TEN DAYS ago, after a decade of painful but productive growth, The New Playwrights' Theatre presented Washington with an ultimatum.

Since New Playwrights' is one of the more congenial theatrical operations in the area, it was not announced with hysteria or anger. Rather with sober realism and a certain sadness. Taking a hard look at the debts that had accumulated relentlessly over the past decade, as debts are wont to do, NPT's founder, Harry Bagdasian, concluded that unless $86,000 can be raised between now and June 30, the theater will have to close its doors permanently.

"There comes a point when you are spending more of your time and energy chasing after money than you are on your real work," says Bagdasian. "We have always concentrated on developing talent, not just plays, and that carries little promise of financial return. Finally, you have to ask yourself if it's worth it to limp into another season, underfed and undernourished."

Bagdasian is not alone in sending up an SOS. The single most important issue facing the arts in America today is economic. The problems are so widespread and seemingly endemic that another theater tottering on the edge no longer engenders much of a sense of crisis. No sooner had New Playwrights' broadcast its discouraging news than a raging conflagration reduced Wolf Trap Farm Park to charred timbers. That sickening catastrophe may well have helped seal New Playwrights' doom, too; sympathy and wallets can be tapped only so often. Theatrically speaking, NPT had been spectacularly upstaged.

Each decade seems to have its particular woes, but it is ironic at the very least that NPT, which was founded to deal with one crisis, has ended up facing another. Institutional survival may be the great rallying cry of the 1980s, but not so long ago the shortage of native playwrights provoked all the distress signals. In the 1950s and especially the 1960s, the regional theater movement endowed much of the nation with gleaming new playhouses. The next battle was to break the commercial stranglehold of Broadway, which had hitherto called all the artistic shots. To that end, regional theaters set out to nurture new voices in an atmosphere free from the competitive hit-or-miss tensions of Broadway. NPT came late to the game, but it was no less fervent in its conviction that there was nothing wrong with American theater that a fresh generation of playwrights couldn't remedy.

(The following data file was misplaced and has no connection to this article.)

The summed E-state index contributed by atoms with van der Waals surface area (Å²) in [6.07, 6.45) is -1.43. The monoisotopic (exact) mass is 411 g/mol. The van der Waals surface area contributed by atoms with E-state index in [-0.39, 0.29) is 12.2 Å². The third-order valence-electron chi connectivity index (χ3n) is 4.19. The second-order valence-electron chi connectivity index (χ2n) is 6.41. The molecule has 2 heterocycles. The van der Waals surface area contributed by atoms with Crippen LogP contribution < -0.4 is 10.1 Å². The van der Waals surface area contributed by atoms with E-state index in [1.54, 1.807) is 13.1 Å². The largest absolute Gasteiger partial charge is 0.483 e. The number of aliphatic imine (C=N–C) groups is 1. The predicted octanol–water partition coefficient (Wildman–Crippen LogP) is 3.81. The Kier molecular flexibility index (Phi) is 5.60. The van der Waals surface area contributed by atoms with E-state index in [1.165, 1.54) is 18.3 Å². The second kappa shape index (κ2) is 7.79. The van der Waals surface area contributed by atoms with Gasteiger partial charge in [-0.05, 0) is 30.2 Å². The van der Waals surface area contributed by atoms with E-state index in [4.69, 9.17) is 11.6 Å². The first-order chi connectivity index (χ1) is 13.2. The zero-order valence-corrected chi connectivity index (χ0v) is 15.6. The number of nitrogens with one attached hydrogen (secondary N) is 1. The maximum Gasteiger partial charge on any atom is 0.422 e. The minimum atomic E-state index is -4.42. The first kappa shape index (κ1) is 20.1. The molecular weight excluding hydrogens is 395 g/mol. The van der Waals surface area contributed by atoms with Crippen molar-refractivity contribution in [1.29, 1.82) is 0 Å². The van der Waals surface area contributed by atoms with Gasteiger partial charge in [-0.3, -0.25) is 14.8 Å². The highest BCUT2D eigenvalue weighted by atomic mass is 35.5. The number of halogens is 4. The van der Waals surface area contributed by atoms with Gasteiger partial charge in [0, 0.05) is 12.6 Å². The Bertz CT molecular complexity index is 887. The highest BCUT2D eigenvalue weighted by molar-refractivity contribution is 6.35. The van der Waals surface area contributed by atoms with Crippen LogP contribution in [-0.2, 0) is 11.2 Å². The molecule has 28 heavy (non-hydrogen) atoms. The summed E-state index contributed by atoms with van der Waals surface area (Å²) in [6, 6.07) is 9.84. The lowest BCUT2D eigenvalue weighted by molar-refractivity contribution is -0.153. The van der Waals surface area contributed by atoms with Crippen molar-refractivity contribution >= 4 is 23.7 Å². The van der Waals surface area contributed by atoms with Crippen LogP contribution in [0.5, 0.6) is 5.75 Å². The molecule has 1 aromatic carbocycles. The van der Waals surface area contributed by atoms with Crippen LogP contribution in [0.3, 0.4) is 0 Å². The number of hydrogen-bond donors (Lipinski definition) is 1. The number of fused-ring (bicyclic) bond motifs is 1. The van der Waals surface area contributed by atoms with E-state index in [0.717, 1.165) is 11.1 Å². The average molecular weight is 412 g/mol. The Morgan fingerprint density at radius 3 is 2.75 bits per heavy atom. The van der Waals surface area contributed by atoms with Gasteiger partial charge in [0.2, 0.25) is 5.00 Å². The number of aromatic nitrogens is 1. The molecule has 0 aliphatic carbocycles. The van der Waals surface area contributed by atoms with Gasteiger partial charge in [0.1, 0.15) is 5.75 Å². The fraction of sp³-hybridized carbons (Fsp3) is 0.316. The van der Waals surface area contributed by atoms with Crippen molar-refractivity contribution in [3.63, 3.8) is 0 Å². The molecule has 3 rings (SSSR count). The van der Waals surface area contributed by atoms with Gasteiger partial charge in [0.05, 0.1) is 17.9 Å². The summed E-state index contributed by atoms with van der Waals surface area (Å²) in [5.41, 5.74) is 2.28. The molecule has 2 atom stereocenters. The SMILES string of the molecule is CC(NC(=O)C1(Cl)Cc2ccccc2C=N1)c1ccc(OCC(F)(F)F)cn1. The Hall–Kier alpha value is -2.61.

With an initial budget of $800 and more zeal than a rational man would permit himself, Bagdasian set up shop in the basement of a townhouse on 20th Street NW--a slightly oppressive locale that the all-volunteer staff dubbed accurately, if affectionately, The Pits. The early plays were on the sophomoric side (I still recall one absurdist-inspired fantasy about a talking toilet), and the productions tended to the makeshift. A single door led into the basement, which hindered the actors' entrances and exits. Bagdasian got around it on one occasion by having an irate actor stomp indignantly into a closet, where he remained until the play was over and the handful of spectators had departed.

Ten years of determination--and often that was all New Playwrights' was operating on--have changed that. The theater now owns its quarters, the red-brick gymnasium on Church Street NW, that once belonged to the Holton Arms School. Limited by zoning laws and a desire for intimacy, the theater seats 125 in casual comfort. The paid staff is up to eight, the budget hovers at $260,000, but more to the point, NPT has now got a firm grip on its artistic ambitions. It has yet to discover next year's Pulitzer Prize-winner, which, Bagdasian admits, would solve the current problems in a trice. But it has contributed significantly to the emerging talents of such writers as Ernst Joselovtiz, Mark Stein, Steven Stosny, Tim Grundmann and Granville Burgess. Not yet household names, perhaps, but wait a while.